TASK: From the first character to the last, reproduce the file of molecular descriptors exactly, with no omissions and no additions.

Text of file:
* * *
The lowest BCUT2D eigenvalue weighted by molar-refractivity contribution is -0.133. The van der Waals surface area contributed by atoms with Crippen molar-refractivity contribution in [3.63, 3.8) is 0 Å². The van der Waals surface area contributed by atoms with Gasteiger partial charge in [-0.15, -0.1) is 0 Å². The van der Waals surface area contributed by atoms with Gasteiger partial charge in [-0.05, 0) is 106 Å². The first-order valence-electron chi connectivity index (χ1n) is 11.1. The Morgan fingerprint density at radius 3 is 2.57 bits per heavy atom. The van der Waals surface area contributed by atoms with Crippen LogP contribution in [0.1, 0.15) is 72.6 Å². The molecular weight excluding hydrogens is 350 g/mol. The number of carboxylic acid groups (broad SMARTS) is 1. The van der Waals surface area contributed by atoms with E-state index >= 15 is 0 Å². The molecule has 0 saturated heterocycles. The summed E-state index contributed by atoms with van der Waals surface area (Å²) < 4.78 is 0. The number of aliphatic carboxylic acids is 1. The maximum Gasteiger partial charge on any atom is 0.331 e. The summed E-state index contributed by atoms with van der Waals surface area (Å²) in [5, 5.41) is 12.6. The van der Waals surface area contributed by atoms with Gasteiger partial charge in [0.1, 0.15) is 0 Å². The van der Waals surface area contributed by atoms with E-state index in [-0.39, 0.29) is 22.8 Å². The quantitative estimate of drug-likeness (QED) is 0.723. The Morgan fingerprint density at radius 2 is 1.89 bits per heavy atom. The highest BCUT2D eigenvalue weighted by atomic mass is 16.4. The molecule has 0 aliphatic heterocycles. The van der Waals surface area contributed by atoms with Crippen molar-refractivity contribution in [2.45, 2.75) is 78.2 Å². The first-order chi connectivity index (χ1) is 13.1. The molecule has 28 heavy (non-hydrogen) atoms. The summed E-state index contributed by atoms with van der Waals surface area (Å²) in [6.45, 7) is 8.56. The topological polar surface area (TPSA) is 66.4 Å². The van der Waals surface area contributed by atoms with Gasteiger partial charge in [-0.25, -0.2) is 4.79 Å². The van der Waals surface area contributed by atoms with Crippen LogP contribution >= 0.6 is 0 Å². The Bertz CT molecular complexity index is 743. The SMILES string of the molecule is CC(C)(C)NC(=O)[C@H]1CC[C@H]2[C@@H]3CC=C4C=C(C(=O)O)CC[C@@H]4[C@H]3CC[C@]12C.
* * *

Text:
The lowest BCUT2D eigenvalue weighted by molar-refractivity contribution is -0.133. The van der Waals surface area contributed by atoms with Crippen molar-refractivity contribution in [3.63, 3.8) is 0 Å². The van der Waals surface area contributed by atoms with Gasteiger partial charge in [-0.15, -0.1) is 0 Å². The van der Waals surface area contributed by atoms with Gasteiger partial charge in [-0.05, 0) is 106 Å². The first-order valence-electron chi connectivity index (χ1n) is 11.1. The Morgan fingerprint density at radius 3 is 2.57 bits per heavy atom. The van der Waals surface area contributed by atoms with Crippen LogP contribution in [0.1, 0.15) is 72.6 Å². The molecular weight excluding hydrogens is 350 g/mol. The number of carboxylic acid groups (broad SMARTS) is 1. The van der Waals surface area contributed by atoms with E-state index >= 15 is 0 Å². The molecule has 0 saturated heterocycles. The summed E-state index contributed by atoms with van der Waals surface area (Å²) < 4.78 is 0. The number of aliphatic carboxylic acids is 1. The maximum Gasteiger partial charge on any atom is 0.331 e. The summed E-state index contributed by atoms with van der Waals surface area (Å²) in [5, 5.41) is 12.6. The van der Waals surface area contributed by atoms with Gasteiger partial charge in [0.1, 0.15) is 0 Å². The van der Waals surface area contributed by atoms with E-state index in [-0.39, 0.29) is 22.8 Å². The quantitative estimate of drug-likeness (QED) is 0.723. The Morgan fingerprint density at radius 2 is 1.89 bits per heavy atom. The highest BCUT2D eigenvalue weighted by atomic mass is 16.4. The molecule has 0 aliphatic heterocycles. The van der Waals surface area contributed by atoms with Crippen molar-refractivity contribution in [2.45, 2.75) is 78.2 Å². The first-order chi connectivity index (χ1) is 13.1. The molecule has 28 heavy (non-hydrogen) atoms. The summed E-state index contributed by atoms with van der Waals surface area (Å²) in [6.45, 7) is 8.56. The topological polar surface area (TPSA) is 66.4 Å². The van der Waals surface area contributed by atoms with Gasteiger partial charge in [-0.25, -0.2) is 4.79 Å². The van der Waals surface area contributed by atoms with Crippen LogP contribution >= 0.6 is 0 Å². The Bertz CT molecular complexity index is 743. The SMILES string of the molecule is CC(C)(C)NC(=O)[C@H]1CC[C@H]2[C@@H]3CC=C4C=C(C(=O)O)CC[C@@H]4[C@H]3CC[C@]12C.